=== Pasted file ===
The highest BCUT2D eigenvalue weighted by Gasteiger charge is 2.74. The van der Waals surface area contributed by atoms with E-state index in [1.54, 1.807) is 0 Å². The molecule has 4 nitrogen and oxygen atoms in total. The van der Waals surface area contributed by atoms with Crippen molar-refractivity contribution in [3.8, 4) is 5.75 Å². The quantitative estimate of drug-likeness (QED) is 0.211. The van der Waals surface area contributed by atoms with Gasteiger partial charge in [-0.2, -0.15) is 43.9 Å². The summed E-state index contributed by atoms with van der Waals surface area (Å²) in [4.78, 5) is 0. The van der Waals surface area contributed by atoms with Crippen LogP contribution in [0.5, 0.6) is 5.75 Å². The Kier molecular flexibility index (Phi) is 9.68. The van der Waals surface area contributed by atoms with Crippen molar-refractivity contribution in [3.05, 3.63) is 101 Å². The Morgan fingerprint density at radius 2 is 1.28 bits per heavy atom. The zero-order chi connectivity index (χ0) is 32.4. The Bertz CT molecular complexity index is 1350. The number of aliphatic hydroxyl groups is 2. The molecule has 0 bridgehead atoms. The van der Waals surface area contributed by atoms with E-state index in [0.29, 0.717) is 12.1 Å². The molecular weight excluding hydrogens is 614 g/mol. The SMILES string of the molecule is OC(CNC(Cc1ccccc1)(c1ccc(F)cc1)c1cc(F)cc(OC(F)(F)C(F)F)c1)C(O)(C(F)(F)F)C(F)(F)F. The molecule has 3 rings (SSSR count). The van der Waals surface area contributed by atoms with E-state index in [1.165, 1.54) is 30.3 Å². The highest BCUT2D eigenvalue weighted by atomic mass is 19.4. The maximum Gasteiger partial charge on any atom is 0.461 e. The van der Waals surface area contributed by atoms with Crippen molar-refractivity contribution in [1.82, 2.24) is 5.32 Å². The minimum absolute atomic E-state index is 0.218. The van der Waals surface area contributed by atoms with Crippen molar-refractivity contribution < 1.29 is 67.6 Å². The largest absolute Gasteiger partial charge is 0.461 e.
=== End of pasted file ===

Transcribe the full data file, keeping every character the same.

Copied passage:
The highest BCUT2D eigenvalue weighted by Gasteiger charge is 2.74. The van der Waals surface area contributed by atoms with E-state index in [1.54, 1.807) is 0 Å². The molecule has 4 nitrogen and oxygen atoms in total. The van der Waals surface area contributed by atoms with Crippen molar-refractivity contribution in [3.8, 4) is 5.75 Å². The quantitative estimate of drug-likeness (QED) is 0.211. The van der Waals surface area contributed by atoms with Gasteiger partial charge in [-0.2, -0.15) is 43.9 Å². The summed E-state index contributed by atoms with van der Waals surface area (Å²) in [4.78, 5) is 0. The van der Waals surface area contributed by atoms with Crippen LogP contribution in [0.5, 0.6) is 5.75 Å². The Kier molecular flexibility index (Phi) is 9.68. The van der Waals surface area contributed by atoms with Crippen molar-refractivity contribution in [3.05, 3.63) is 101 Å². The Morgan fingerprint density at radius 2 is 1.28 bits per heavy atom. The zero-order chi connectivity index (χ0) is 32.4. The Bertz CT molecular complexity index is 1350. The number of aliphatic hydroxyl groups is 2. The molecule has 0 bridgehead atoms. The van der Waals surface area contributed by atoms with E-state index in [0.29, 0.717) is 12.1 Å². The molecular weight excluding hydrogens is 614 g/mol. The SMILES string of the molecule is OC(CNC(Cc1ccccc1)(c1ccc(F)cc1)c1cc(F)cc(OC(F)(F)C(F)F)c1)C(O)(C(F)(F)F)C(F)(F)F. The molecule has 3 rings (SSSR count). The van der Waals surface area contributed by atoms with E-state index in [1.165, 1.54) is 30.3 Å². The highest BCUT2D eigenvalue weighted by atomic mass is 19.4. The maximum Gasteiger partial charge on any atom is 0.461 e. The van der Waals surface area contributed by atoms with Crippen molar-refractivity contribution in [1.82, 2.24) is 5.32 Å². The minimum absolute atomic E-state index is 0.218. The van der Waals surface area contributed by atoms with Crippen molar-refractivity contribution < 1.29 is 67.6 Å². The largest absolute Gasteiger partial charge is 0.461 e.